Okay, so it wasn’t so much a Roman holiday as an insane attempt at seeing as much of the classic sites as possible on our first visit to the ancient capital of Italy. For those of you that have never been, Rome is HUGE and trying to see it in four days is just asking for trouble, not to mention major aching feet. But see it, or some of it, in four days we did with the help of some tips from my Dad, a scholarly expert on all things Ancient Rome, Greece and the Classics in general, a friend and Rick Steves, whose guide to Rome we had handy and downloaded on our iPad Kindle app.
Hubbie’s sister has a very dear friend, Yolanda, who lives in the outskirts of Rome in the neighborhood of Monte Verde Nuovo. She obliged to let us stay with her, bless her cotton socks, in her large apartment with herself and her two adorable children (her husband, Andrea was out of town on business) from last Monday evening until this past Saturday morning. Now, to say she was the hostess with the mostess is an understatement and a half. She INSISTED on: treating us like dear old friends, picking us up from the airport, cooking dinner for us almost every night (we had little Fiona with us, so wild nights out on the town weren’t in the cards this trip, though Yolanda offered to babysit!), helping us prep for each touristy day the night before, taking us to the airport to leave and just generally being a shiny beacon of awesomeness. This kind of warmth and generosity became a theme as we encountered the Roman people.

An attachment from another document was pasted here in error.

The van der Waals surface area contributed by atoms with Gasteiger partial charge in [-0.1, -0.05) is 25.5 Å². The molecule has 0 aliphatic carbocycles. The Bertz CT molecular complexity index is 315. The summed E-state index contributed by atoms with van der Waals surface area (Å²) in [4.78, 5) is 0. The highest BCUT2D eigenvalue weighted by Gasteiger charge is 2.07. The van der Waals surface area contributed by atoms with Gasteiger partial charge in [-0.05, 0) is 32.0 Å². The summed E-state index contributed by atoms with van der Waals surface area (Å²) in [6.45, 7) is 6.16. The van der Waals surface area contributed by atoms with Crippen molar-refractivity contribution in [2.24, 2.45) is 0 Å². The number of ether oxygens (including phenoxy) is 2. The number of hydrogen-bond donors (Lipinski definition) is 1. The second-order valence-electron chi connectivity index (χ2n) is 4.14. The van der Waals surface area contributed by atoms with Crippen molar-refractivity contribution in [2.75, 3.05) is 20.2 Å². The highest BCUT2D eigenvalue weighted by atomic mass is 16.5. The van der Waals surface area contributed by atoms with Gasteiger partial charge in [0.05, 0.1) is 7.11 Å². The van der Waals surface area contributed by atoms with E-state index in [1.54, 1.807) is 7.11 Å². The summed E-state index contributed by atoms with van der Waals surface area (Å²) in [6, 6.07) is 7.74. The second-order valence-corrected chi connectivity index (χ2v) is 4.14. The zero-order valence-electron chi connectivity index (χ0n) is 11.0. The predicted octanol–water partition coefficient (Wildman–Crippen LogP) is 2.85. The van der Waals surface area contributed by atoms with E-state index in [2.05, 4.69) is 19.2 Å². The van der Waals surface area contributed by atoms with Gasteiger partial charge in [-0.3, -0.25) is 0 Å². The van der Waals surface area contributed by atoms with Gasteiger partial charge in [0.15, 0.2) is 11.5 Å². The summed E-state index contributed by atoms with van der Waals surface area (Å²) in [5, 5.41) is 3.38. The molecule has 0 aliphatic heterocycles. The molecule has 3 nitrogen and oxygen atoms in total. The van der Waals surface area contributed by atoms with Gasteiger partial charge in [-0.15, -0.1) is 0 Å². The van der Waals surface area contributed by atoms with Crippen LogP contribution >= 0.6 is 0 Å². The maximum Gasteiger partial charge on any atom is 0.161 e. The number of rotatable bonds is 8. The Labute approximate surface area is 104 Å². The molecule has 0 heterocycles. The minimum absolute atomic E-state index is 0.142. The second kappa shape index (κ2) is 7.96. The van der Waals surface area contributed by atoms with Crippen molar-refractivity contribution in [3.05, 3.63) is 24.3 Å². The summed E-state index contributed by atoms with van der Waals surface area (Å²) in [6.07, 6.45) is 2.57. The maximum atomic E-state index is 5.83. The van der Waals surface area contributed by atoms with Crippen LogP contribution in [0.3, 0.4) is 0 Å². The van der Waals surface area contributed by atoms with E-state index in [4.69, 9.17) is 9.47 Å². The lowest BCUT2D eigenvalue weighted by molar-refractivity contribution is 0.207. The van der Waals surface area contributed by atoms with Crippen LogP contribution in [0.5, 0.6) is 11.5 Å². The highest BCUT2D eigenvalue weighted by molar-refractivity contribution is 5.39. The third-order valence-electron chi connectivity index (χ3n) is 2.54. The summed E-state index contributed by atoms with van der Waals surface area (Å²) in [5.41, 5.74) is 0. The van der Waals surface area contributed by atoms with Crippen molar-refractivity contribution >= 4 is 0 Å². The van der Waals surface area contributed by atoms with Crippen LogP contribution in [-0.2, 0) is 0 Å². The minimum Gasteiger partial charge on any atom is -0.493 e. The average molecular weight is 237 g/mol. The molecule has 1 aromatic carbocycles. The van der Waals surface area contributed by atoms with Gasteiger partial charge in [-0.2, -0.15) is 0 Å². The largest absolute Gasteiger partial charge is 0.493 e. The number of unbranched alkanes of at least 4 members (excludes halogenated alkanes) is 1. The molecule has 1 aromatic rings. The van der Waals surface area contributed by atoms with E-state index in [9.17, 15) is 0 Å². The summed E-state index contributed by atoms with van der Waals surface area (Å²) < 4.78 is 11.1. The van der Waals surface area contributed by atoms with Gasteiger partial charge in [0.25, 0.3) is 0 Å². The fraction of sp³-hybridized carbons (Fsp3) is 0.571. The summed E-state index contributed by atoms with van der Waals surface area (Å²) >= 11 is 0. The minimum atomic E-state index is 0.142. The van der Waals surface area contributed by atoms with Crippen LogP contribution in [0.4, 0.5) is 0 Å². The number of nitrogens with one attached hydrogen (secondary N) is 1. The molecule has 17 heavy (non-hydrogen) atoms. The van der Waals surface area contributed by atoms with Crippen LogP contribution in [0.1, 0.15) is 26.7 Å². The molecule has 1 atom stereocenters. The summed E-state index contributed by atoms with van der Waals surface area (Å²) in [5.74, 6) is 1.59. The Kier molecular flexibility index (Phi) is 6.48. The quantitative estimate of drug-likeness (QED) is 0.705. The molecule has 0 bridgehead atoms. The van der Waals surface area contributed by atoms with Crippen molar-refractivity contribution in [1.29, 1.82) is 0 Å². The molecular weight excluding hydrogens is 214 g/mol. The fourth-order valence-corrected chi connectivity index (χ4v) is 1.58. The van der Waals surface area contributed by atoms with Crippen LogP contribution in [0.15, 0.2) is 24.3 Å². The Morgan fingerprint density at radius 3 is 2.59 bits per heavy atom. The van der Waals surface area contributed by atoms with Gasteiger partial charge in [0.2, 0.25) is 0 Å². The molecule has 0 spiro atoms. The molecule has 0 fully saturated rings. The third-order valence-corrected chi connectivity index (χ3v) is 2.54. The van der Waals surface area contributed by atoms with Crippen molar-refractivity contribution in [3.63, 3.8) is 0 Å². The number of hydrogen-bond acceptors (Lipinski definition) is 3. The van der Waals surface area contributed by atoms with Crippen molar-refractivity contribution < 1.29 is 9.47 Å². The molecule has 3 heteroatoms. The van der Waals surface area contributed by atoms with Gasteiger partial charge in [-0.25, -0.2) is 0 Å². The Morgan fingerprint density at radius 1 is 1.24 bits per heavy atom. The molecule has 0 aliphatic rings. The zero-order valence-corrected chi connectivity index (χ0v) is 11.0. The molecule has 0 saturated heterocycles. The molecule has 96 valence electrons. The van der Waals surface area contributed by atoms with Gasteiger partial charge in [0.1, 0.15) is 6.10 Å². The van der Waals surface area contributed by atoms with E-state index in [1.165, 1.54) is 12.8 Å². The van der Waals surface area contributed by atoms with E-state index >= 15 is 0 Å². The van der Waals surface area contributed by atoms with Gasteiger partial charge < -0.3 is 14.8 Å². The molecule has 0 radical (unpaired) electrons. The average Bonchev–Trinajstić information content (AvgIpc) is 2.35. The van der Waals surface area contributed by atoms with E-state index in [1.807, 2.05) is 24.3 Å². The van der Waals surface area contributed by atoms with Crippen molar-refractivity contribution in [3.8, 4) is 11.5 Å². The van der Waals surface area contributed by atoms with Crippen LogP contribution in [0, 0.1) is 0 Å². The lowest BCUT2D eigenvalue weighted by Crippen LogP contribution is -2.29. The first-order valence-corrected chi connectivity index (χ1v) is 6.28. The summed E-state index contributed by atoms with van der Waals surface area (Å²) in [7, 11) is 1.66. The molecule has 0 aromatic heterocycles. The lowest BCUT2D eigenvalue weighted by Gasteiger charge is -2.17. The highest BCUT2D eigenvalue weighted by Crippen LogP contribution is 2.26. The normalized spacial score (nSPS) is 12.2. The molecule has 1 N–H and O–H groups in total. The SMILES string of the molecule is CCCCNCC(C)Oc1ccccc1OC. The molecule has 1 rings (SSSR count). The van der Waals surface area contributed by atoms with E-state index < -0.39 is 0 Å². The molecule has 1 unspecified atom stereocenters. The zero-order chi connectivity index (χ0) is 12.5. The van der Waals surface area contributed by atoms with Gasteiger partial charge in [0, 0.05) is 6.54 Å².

What can I say, we had a freaking blast, though much bickering between hubbie and I ensued for stupid reasons, like “you don’t look like you’re having enough fun,” or “no, it’s your turn to choose what to do!” which according to an email update I received from Babycenter.com today, is normal as little Fiona enters toddlerhood. Thanks, Babycenter.com. Next time, a heads up would be appreciated.
We saw the classic sites; partook in some yummy pizza, pasta, panini, coffee and gelato; spoke fake Italian (Spanish with an Italian accent with some sporadic Italian phrases and vocab we managed to learn tossed in for good measure; hey, we made an effort); hung our heads in shame at Il Anagrafe where we registered Fiona as Italian born and living abroad, thanks to my hubbie’s Italian citizenship, and had to repeat “no parlo Italiano” and endure quizzical looks; and just enjoyed the general splendor of the Eternal City as we strolled, people watched and imagined this place as it must have been 2,000 years ago.
Here are some of my favorite moments. Any historic tidbits you happen to scan are courtesy of my Dad, James K. Finn Ph.D!